Personalizing learning by telling stories -- before digital story telling became 'a thing'

I have often been told by my students that they remembered what I was teaching because I attached it to some crazy story about an adventure or about my family. Even in word problems I wrote for math class, Bob, my husband, was a regular character. The length of his nose, his love of cookies and pizza, how far he was working away from home -- these were all subjects I alluded to regularly. I would wait for someone to get up the courage to ask, "Who's Bob?" and for another student who'd opted to take second course with me to have the pleasure of replying, "Her husband!" I think these stories help foster a sense of family in class.

In that spirit, I have posted in my blog a story for you all about a crazy Christmas adventure I had when was living in the Yukon in the early 1980's. What stories do you tell your students when you're trying to make a point in class? I'd love to hear some of them.

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Isn't it fascinating how one article can have such a powerful and long-lasting impact on our work?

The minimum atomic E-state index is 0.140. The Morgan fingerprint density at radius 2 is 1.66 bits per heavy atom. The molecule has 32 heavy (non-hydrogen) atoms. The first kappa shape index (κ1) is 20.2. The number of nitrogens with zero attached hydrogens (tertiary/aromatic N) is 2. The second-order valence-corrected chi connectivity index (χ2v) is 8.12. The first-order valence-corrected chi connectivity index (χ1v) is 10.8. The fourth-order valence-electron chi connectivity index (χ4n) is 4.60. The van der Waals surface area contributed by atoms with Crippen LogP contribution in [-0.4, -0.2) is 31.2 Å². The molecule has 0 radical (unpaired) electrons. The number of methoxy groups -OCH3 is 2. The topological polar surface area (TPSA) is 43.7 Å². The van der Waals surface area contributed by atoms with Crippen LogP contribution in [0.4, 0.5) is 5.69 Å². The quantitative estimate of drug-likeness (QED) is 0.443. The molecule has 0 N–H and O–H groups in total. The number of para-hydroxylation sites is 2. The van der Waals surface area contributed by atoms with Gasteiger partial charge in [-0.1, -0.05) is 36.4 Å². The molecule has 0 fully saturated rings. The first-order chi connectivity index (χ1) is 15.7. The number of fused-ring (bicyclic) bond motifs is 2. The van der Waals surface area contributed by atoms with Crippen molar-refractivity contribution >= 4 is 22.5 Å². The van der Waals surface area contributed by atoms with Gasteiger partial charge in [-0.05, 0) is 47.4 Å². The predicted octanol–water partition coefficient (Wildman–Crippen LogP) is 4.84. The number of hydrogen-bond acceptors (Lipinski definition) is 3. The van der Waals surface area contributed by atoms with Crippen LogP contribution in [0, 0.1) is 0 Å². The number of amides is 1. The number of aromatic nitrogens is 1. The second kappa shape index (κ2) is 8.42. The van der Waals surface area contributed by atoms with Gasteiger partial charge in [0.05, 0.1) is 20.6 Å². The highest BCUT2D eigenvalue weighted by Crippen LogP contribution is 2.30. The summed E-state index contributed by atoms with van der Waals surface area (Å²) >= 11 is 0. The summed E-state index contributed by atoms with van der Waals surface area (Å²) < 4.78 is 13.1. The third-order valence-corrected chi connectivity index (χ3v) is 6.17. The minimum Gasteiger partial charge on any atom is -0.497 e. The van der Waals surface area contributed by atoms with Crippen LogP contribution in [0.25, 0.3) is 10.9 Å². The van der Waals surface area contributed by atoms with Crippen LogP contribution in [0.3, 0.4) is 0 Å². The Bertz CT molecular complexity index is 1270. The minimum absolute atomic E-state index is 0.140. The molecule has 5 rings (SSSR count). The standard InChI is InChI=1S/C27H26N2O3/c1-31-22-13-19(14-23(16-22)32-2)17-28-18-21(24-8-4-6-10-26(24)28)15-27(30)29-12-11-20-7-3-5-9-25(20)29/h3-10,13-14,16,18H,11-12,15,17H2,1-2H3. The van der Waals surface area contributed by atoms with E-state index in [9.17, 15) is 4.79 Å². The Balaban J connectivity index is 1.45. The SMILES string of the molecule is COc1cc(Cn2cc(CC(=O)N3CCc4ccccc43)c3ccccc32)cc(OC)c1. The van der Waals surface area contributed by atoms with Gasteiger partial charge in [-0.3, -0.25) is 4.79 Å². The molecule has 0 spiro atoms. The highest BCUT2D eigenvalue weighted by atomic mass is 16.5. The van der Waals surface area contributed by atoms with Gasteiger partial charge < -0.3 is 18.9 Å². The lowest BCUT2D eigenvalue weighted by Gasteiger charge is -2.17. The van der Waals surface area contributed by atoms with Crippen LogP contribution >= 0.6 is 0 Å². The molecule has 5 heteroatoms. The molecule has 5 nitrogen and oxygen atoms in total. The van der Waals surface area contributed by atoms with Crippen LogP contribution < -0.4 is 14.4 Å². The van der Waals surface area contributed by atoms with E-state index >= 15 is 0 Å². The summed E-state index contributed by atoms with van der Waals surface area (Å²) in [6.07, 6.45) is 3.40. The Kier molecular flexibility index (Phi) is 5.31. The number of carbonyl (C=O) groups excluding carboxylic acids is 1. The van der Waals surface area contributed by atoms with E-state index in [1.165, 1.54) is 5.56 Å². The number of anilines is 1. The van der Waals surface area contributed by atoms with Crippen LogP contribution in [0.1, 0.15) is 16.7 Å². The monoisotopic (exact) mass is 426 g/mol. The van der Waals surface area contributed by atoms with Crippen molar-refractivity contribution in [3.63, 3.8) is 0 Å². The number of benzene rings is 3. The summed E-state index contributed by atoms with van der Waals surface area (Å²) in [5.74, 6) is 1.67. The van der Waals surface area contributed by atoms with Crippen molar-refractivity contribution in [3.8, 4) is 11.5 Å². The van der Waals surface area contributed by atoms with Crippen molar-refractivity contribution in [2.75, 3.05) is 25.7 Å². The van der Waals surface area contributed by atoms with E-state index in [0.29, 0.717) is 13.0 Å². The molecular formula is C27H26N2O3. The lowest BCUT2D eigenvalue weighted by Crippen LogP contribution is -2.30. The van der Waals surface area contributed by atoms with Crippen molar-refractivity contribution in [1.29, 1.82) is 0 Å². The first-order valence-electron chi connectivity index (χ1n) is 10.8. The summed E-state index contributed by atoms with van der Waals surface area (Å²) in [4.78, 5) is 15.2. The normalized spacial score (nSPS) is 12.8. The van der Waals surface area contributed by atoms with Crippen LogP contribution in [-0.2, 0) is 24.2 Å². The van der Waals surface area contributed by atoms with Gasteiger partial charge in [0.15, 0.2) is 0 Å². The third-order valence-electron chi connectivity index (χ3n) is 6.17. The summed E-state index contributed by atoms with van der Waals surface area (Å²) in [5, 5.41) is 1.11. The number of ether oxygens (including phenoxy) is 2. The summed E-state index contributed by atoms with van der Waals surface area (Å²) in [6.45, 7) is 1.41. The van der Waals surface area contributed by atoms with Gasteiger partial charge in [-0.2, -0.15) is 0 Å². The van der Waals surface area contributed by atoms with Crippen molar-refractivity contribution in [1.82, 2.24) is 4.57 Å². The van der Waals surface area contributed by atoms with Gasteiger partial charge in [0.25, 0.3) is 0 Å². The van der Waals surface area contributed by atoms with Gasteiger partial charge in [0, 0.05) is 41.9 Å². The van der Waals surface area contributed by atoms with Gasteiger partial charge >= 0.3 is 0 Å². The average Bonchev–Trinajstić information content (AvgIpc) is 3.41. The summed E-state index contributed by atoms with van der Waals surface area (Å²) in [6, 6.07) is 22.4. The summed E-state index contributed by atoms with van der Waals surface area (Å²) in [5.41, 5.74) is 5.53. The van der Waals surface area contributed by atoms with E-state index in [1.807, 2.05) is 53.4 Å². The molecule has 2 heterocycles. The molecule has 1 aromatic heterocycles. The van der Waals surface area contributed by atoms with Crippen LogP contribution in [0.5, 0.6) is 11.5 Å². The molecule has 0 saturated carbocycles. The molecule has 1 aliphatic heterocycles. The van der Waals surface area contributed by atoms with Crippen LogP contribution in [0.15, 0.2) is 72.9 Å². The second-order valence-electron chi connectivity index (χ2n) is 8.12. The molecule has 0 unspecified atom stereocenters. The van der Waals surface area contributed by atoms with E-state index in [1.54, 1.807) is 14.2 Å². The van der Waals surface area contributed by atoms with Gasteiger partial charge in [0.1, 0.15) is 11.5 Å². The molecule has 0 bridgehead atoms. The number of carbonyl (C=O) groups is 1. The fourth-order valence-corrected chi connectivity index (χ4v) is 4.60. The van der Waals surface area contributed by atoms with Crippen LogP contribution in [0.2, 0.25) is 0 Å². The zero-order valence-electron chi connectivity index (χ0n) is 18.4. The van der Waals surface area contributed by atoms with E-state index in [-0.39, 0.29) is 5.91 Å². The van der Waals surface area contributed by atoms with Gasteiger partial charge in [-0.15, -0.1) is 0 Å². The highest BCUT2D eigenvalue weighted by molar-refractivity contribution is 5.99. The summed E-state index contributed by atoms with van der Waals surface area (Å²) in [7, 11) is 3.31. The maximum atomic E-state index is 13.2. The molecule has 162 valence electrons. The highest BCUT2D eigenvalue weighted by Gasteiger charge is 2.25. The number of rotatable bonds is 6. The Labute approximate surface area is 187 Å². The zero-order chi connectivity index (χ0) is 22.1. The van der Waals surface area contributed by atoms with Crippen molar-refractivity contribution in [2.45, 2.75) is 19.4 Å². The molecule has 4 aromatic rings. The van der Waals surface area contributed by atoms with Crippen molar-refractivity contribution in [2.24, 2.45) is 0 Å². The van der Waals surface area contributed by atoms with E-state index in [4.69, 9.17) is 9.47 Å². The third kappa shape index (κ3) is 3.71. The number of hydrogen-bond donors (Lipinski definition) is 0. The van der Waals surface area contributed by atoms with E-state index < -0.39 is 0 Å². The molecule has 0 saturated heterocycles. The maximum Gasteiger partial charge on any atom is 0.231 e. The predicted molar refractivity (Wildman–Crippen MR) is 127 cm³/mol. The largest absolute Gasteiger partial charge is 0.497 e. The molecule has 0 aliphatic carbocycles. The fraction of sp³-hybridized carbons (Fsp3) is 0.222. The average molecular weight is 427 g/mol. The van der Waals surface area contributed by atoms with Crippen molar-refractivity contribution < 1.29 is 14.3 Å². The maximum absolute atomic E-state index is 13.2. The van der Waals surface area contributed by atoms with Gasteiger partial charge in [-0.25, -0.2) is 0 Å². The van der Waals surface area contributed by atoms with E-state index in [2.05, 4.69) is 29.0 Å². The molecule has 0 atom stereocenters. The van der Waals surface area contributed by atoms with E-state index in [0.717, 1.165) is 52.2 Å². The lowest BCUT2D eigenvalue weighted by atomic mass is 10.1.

My 9th and 10th graders also love hearing stories.... and boy do they remember them!

I was teaching Of Mice and Men on the day my grandmother passed away. I went into class the next day to teach a lesson on euthanasia and my 10th graders were flabbergasted when I told them the story of how my grandmother suffered from Alzheimers, incoherent for years, while my grandfather deteriorated himself from taking care of her. You could have heard a pin drop in that classroom, but it sparked the best discussion we'd had all year. By getting that bit of "personal" into it, they came together and responded brilliantly to the debate.

Even something as silly as telling a story of how an 11th grade teacher embarrassed me while reading The Crucible out loud... now a whole new generation of students has gotten a chuckle out of Abigail's reminiscence of her and John's escapades behind the barn.... or how I went on a date once with a guy who made fun of me for not knowing the word "impervious" (a vocab word)... silly story to tell, but that's probably the only vocab word my students can remember learning this fall!

It's sometimes hard because it's my first time teaching, and sometimes I have to think "is this story really necessary?" but the students really do respond/remember and I've found it's a really big key to connecting with them on a personal level as well. It's a way we can get to know each other as human beings, but also use it to learn something.